The Baikonur Cosmodrome, the oldest space launch facility in the world, is the launch complex where the Earth's first artificial satellite, Sputnik 1, lifted off. The rocket that lifted Yuri Gagarin, the first human in orbit, was also launched from Baikonur. All Russian human spaceflight missions and all space station flights using Russian launch vehicles are launched from Baikonur, as are most geostationary, lunar, planetary, and ocean surveillance missions.
Baikonur is the only Russian launch site capable of launching the Proton launch vehicle.Baikonur can also accommodate launch of the N1 and Energia launch vehicles. The facility includes both surface and underground launch pads as well as ground control stations used to track launches and communicate with orbiting spacecraft, and a 1500-kilometer rocket test range. Baikonur extends for 85 kilometers from north to south, and 125 kilometers from east to west.
The name Baikonur is misleading. In the 1950s, the former Soviet Union announced that its space launch operations were being conducted from the Baikonur Cosmodrome and released the coordinates of a small mining town, Baikonur, to describe its location. But the launch complex is not located at or near the mining town of Baikonur but is about 322 kilometers (200 miles) southwest of the real Baikonur, near Tyuratam in Kazakhstan. The Soviet Union misrepresented the location of its launch complex intentionally to hide its actual location. Although the true location is now known, the launch complex is still referred to as Baikonur. The Soviets built the city of Leninsk near the facility to provide apartments, schools, and administrative support to the tens of thousands of worker at the remote launch facility.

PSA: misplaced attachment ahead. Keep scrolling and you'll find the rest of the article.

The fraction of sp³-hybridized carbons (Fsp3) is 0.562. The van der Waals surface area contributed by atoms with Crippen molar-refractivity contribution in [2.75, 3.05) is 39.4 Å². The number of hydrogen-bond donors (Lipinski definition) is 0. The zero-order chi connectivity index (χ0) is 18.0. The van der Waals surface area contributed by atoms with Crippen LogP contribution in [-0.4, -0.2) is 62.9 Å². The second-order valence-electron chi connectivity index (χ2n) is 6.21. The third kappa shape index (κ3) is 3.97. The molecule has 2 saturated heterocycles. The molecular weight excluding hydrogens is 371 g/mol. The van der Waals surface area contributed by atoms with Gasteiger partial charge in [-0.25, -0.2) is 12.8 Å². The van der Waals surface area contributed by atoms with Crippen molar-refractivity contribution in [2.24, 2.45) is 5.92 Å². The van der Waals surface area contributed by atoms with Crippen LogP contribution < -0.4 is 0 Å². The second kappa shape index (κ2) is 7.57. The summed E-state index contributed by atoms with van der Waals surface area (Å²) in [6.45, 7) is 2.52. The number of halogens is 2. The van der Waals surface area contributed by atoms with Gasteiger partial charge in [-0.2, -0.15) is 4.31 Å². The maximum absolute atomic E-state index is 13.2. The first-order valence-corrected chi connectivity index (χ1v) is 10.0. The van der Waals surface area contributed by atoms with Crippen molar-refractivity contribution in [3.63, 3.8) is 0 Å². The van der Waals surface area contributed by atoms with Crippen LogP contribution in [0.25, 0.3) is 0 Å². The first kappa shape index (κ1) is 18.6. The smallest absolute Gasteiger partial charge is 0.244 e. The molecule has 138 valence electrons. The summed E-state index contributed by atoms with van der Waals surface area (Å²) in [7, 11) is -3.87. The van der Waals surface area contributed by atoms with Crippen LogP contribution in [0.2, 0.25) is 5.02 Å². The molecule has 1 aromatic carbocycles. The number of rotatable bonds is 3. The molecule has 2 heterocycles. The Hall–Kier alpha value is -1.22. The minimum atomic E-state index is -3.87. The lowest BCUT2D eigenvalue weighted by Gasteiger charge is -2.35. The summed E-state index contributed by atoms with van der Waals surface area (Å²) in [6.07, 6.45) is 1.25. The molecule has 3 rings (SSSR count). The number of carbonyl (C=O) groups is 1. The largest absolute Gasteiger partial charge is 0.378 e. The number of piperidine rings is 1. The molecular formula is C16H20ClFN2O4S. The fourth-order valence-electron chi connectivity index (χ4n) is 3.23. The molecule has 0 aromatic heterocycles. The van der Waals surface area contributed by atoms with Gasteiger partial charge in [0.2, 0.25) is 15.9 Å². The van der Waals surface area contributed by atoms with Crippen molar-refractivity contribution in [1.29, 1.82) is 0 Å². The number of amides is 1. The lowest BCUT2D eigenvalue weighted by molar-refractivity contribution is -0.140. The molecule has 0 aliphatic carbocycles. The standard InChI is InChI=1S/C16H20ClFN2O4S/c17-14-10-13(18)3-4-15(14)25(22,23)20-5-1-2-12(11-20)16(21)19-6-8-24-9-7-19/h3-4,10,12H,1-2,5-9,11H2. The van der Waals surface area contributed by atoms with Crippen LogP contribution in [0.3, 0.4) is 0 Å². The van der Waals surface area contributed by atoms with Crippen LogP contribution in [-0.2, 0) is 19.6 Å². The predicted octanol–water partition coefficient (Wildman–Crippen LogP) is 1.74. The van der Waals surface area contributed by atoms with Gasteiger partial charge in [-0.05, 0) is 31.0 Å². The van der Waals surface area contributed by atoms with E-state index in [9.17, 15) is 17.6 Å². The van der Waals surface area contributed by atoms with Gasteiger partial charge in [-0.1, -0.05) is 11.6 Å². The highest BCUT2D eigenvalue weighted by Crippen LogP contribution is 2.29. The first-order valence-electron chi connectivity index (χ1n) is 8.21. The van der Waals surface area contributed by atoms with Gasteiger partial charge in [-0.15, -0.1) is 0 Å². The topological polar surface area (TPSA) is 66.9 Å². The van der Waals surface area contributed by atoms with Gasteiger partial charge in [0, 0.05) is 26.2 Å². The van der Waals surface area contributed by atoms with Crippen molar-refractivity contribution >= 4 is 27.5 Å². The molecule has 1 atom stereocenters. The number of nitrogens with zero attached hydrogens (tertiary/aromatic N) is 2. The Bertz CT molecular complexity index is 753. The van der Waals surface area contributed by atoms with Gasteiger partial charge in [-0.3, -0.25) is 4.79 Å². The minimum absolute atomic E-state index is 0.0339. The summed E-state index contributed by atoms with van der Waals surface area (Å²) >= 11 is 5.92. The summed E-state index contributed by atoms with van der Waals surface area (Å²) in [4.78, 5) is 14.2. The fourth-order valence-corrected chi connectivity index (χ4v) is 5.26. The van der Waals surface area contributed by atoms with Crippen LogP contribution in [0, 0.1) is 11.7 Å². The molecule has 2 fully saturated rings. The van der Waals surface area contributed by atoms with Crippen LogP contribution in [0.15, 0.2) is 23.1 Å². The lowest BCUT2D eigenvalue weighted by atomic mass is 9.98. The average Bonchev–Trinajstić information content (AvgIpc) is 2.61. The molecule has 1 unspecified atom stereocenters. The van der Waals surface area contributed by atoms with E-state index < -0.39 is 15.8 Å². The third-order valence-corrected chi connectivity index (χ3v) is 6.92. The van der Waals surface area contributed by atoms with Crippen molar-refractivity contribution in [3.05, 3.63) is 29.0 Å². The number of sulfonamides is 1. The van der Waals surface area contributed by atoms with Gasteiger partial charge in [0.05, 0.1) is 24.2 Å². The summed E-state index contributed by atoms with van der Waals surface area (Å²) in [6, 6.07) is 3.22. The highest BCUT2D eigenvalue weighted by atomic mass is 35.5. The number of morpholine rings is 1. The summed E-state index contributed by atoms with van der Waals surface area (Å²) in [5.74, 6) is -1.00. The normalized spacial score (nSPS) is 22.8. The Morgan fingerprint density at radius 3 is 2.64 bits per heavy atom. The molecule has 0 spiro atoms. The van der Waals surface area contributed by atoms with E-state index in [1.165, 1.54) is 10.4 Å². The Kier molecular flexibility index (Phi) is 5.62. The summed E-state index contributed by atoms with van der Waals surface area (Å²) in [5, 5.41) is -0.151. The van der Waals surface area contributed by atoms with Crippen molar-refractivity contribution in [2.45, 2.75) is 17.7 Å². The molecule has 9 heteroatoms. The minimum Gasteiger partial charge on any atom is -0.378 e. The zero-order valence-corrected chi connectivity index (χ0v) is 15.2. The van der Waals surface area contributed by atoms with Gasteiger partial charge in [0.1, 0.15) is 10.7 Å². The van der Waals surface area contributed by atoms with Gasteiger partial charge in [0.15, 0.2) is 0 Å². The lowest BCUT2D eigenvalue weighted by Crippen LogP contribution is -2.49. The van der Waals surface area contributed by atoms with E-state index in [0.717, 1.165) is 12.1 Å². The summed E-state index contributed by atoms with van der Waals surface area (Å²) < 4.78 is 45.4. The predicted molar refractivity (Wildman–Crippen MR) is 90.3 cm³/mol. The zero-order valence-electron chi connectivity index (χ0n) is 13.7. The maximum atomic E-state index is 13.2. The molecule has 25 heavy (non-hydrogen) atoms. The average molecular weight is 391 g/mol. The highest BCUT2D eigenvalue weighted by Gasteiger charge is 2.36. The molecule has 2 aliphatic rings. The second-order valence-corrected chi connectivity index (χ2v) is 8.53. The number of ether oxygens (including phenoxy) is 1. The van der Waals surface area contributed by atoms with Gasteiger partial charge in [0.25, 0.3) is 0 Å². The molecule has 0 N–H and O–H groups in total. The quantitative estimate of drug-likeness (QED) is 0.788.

The Baikonur Cosmodrome is in a barren area of the Republic of Kazakhstan, approximately 2,100 kilometers (1,300 miles) southeast of Moscow. When the Soviet Union broke up, Baikonur ended up in territory of the Republic of Kazakhstan. The December 1991 Joint Activity in Space and Exploitation agreement, signed at the creation of the confederation of states of the former Soviet Union, recognized the importance of Baikonur and the need to maintain it for the benefit of all member states. After much discussion, the Russian Federation and Republic of Kazakhstan signed a lease agreement, whereby Kazakhstan would receive an annual fee for use of the complex. Although conditions at the site had deteriorated during the early 1990s, the situation improved with the new accord.
Like Plesteksk, Baikonur is located inland so that the lower suborbital stage of launch vehicles fall back onto former Soviet territory. The remote site was selected in 1955 after a search to find a site for the Soviet secret missile program and to accommodate the radio guidance system of the Soviet R-7 intercontinental ballistic missile (ICBM). Use of the site began in 1957, and American U-2 reconnaissance planes observed the launch facility soon after its first test flights. As of the start of the 21st century, the complex has hosted around 400 launches.
The complex experienced a catastrophic launch-pad explosion in October 1960 that killed almost 100 people at the site, including Marshall of Artillery Mitrofan Nedelin. This was the worst disaster in the history of rocketry.